So with every leather item in my house sufficiently moisturized, my gear is almost ready for the season. I squirt a little WD40 on the buckles of my ADV boots, some Pledge on my helmet, wipe some silicone onto the rubber that seals the visor, and polish my visor with Plexus. Yeah, this stuff costs a lot, but Ryan F9 has done a video showing that it’s the best. If the visor is old and too badly scratched to restore, this is when I get a new one; there’s no sacrificing when it comes to vision on the bike.
I also get out my camping gear and give it some love. Last fall, I treated the tent with Kiwi Camp Dry Heavy Duty Waterproofing Spray. I like this stuff because it’s non-toxic and doesn’t leave an after-smell. I also clean my stove and make sure anything that needs replacing is replaced, because there’s nothing worse than a temperamental stove when on tour. The one that I use runs on liquid fuel and requires maintenance from time to time.
Touring for weeks on end and crawling in and out of tents, as I’ll be doing this summer, requires some fitness and flexibility. The long days in the saddle are easier if you have some cardio fitness, so I’ve been running fairly regularly. I do a 5K loop with the dog 2-3 times a week, and when I’m inspired, I run a little longer. Now that the warmer weather is almost here, I’ll be bumping that up and doing some 10K and even longer runs. Running has always been easy for me and it’s my go-to exercise for body and mind.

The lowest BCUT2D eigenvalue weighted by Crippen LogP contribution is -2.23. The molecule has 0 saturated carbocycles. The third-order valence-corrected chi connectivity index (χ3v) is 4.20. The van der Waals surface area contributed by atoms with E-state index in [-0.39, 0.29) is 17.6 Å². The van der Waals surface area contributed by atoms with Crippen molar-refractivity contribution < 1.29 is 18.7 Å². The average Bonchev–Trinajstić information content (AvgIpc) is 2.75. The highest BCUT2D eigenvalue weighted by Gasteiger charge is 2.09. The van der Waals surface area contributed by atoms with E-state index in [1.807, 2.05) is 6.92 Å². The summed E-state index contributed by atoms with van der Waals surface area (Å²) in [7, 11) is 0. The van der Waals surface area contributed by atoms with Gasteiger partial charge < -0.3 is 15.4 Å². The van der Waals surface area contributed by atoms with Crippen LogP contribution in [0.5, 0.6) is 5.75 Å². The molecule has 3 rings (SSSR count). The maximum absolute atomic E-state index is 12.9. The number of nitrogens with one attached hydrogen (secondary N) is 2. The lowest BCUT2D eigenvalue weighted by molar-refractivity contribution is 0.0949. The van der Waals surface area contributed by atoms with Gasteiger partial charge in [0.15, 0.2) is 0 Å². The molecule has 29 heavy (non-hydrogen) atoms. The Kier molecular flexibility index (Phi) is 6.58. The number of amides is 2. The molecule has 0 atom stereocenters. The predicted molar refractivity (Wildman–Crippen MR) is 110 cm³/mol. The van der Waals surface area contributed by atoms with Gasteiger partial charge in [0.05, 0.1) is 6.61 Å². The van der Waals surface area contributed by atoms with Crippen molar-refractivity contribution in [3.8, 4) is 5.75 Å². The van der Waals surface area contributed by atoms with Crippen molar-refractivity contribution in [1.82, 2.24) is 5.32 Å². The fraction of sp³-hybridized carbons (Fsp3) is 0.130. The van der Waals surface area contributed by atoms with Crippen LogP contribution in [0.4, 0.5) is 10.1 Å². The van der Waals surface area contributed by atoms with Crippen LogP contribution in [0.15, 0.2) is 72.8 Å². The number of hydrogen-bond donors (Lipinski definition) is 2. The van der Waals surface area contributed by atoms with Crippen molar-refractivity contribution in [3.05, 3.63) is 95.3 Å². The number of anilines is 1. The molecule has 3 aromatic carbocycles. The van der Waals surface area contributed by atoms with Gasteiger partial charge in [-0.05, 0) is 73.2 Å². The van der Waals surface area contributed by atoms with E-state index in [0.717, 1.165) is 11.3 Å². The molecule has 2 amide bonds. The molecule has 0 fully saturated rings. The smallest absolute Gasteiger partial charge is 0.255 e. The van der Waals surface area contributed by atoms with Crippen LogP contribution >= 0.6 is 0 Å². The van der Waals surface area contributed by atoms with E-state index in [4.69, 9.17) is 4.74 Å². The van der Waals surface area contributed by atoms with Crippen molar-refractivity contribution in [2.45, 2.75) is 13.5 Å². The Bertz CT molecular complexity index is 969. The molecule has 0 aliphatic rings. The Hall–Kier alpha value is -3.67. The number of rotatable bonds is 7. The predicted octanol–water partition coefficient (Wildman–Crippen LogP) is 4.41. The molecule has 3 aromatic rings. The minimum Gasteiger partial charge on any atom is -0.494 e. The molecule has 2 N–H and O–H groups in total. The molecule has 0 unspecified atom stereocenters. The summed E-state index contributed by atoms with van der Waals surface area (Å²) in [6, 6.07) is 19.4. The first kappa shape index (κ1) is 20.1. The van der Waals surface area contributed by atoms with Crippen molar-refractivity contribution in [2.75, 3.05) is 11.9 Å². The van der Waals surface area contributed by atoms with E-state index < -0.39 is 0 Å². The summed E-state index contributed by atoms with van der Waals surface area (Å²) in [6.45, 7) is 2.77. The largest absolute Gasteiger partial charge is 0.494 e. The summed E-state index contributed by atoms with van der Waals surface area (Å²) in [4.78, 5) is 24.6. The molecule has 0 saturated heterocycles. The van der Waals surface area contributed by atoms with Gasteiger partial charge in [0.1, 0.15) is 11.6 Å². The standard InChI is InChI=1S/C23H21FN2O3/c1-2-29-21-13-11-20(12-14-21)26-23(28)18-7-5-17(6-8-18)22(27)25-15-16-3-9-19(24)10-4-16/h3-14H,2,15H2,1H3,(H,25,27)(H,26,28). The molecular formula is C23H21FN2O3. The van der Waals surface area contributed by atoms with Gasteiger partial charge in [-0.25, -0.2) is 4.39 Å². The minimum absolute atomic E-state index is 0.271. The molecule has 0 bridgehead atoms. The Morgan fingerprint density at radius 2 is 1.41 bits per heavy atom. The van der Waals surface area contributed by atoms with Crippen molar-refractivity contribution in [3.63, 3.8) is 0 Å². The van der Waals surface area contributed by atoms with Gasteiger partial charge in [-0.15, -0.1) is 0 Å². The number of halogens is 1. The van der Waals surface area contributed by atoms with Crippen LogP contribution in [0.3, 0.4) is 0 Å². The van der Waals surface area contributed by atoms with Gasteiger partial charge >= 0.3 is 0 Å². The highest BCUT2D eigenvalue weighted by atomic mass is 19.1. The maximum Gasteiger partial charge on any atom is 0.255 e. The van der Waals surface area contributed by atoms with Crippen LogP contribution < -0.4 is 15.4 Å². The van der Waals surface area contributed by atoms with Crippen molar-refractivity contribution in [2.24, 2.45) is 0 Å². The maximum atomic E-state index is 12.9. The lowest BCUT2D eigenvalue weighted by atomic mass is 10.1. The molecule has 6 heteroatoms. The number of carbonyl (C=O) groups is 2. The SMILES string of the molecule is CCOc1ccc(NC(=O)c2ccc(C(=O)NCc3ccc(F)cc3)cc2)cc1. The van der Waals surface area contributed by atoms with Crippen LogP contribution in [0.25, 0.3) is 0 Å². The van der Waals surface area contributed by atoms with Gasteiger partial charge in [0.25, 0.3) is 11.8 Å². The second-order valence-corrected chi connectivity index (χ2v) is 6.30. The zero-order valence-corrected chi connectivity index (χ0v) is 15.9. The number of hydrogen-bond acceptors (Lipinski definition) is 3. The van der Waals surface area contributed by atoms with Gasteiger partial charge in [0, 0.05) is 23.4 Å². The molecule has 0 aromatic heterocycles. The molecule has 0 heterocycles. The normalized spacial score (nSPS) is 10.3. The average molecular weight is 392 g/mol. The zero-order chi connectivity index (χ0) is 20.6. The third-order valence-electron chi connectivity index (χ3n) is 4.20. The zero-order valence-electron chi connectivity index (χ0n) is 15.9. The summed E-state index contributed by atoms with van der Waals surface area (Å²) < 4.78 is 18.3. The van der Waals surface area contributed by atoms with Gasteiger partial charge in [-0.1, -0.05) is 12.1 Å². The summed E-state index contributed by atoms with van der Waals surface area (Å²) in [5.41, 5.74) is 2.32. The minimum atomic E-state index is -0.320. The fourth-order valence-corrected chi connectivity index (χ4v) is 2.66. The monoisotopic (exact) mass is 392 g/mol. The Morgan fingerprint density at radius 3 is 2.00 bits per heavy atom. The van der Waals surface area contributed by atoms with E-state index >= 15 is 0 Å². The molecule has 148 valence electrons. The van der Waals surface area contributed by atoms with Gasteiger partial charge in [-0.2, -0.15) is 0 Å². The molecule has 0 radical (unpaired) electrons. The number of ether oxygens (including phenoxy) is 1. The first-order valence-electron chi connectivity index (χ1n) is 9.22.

With all that running, I need to do stretching or my legs get tight and my back becomes prone to injury. This year I invested in some athletic therapy which gave me a set of stretches to do, and as Robert Frost said, that has made all the difference. I used to pull my back a few times a year, often at the worst possible time, laying me up for a week, but with this stretching, I haven’t had an incident in a while. I think I’ve found the answer to my back issues.
In addition to the cardio and stretching, I work on strengthening my core, so some Pilates, yoga, and generally, abdominal work. Sitting on the bike all day is like sitting on a stool with no backrest, so you need a strong core. When you start doing any off-roading, there are even bigger demands on your muscles. I’ve already done a blog about fitness and strengthening, so if you’re interested in the specific exercises I do, check that out. One thing I’ve added since making that post is to work on balance. You can do that with a wobble board, but a simple way to improve your balance skills is to stand on one foot . . . with your eyes closed. Try it. This develops all those nerves in the foot that are essential to good balance, and according to Jimmy Lewis, off road riding is all about balance.